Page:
As a trained professional observer of life (newspaperman), I couldn‚Äôt help but focus on the lady‚Äôs two biggo melons as she moseyed across the grounds at the outdoor Farmer‚Äôs Market.
‚ÄúAre you sure it‚Äôs the ‚Äėmelons‚Äô you gawking at?‚ÄĚ asked wife Pat with a fiery accusatory laser-beamed look streaking out of her eyes.
‚ÄúYes dear, I always admire big ones,‚ÄĚ I defended lamely.
However, I admit to God, I do ‚Äúlust‚ÄĚ ‚Ä¶ when seeing big luscious-looking watermelons. Succulent juicy whopper-sized tomatoes (maters) are other big personal turn-ons.
Cantaloupes not so much ‚Ä¶ they rank a distant third, unless served chilled and covered with black pepper for breakfast like my old daddy liked back on the farm.
Admittedly on hottest summer days, my entire carcass craves watermelons, as evidenced when nostrils flare, constrict and then expand again when first cracking open a ripened melon, and smelling the aroma.
That‚Äôs when Whittle lips flutter and flap in anticipation of that first taste of chilled moist melon nectar of sweetness.
Even my bowels love melons, for it‚Äôs a medical documented fact that watermelons contain dietary fiber that helps with smooth sailing.
But, let us journey to a higher route on this ‚Äúode to watermelons!‚ÄĚ
Like many of my colorful friends at Parsley‚Äôs Market, melons defy description.
Melons have been described as over-achievers, being both a vegetable and a fruit. Yep, they‚Äôre cousins to squashes and pumpkins with their own signature sweet taste, while also being a product of a seed-bearing plant.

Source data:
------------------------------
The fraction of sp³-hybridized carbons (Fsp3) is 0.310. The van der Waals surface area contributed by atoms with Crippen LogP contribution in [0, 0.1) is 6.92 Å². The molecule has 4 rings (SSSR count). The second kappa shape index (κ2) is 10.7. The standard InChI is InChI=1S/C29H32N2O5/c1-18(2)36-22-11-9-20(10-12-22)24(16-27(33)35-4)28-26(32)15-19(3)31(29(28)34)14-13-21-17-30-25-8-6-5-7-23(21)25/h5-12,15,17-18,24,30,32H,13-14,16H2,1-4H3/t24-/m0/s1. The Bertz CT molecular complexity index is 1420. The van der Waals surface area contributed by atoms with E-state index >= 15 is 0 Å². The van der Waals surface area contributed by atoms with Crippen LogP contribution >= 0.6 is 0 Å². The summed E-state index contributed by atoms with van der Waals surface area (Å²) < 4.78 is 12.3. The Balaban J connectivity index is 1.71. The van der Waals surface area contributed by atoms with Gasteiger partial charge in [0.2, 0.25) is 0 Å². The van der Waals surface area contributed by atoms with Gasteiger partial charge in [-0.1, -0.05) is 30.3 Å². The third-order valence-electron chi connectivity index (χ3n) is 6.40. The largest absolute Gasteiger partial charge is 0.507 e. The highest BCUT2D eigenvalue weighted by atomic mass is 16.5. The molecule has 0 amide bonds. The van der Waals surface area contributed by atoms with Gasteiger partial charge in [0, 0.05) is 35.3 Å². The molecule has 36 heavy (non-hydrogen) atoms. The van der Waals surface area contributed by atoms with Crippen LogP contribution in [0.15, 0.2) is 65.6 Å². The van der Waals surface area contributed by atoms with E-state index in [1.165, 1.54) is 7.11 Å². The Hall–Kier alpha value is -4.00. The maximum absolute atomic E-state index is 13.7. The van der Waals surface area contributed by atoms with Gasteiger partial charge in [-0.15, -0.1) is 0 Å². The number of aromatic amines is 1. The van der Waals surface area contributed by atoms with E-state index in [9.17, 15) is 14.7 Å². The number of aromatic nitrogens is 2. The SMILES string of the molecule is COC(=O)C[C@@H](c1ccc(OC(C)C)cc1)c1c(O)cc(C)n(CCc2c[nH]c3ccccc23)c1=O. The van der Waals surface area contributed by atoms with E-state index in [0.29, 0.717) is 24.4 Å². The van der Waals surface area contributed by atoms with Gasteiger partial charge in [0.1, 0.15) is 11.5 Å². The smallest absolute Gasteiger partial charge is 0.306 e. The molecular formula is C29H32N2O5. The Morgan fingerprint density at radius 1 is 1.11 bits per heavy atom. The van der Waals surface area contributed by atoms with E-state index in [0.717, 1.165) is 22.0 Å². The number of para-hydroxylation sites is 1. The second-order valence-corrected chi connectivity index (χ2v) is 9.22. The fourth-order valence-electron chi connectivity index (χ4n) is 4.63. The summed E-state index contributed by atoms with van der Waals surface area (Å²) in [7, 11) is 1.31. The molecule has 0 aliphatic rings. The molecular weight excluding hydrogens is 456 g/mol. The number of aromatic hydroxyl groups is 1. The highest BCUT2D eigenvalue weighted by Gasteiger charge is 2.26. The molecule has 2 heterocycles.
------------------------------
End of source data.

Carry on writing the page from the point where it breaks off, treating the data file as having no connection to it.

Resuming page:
I ain‚Äôt scientific enough to verify whether that qualifies a melon as being morphodite-types.
Watermelons are personal to me, dating back to when I was a 14-year-old farm boy when asked that summer to help Hornersville, Mo., family Jeff Rawls and sons Joe, Bud and Jim harvest their huge fields of watermelons.
Melons thrive in the light mixed-loam soil of the lower Bootheel of southeast Missouri and north east Arkansas farming country.
Getting paid by the volume of melons we loaded, we could earn between $5 and $15 a day of cutting the melons free of their vines, and throwing and catching them up on the big flatbed trucks destined for Memphis, St. Louis and Little Rock. That was the most I‚Äôd ever earned for a day of farm labor.
Being a scrawny kid, farmer Rawls assessed that I best ‚Äúbe a catcher up on the truck‚ÄĚ since some of the big melons topped out at 60 pounds or more.
But, one must be alert, for the one time I wasn‚Äôt, I caught a big heavy melon in my ribs. I was sore for days from not paying attention.
A perk of working for farmer Rawls is that we could take a break at any time, and seek out the biggest and most ripe melon out there in the field, crack it open, and snatch out the reddest and juiciest part of the heart.
Never mind that our hands were grimy from farm dirt. The melons seemed to taste better when cracked open and consumed out there in the fields.
But now, I‚Äôve gotta run ‚Ä¶ after hearing about this lady who has arrived at the Farmer‚Äôs Market with some biggo scrumptious luscious-looking succulent tree-ripened peaches.
Mother Nature and her attributes are beauties to behold, and I‚Äôm a confirmed admirer of big attributes of nature.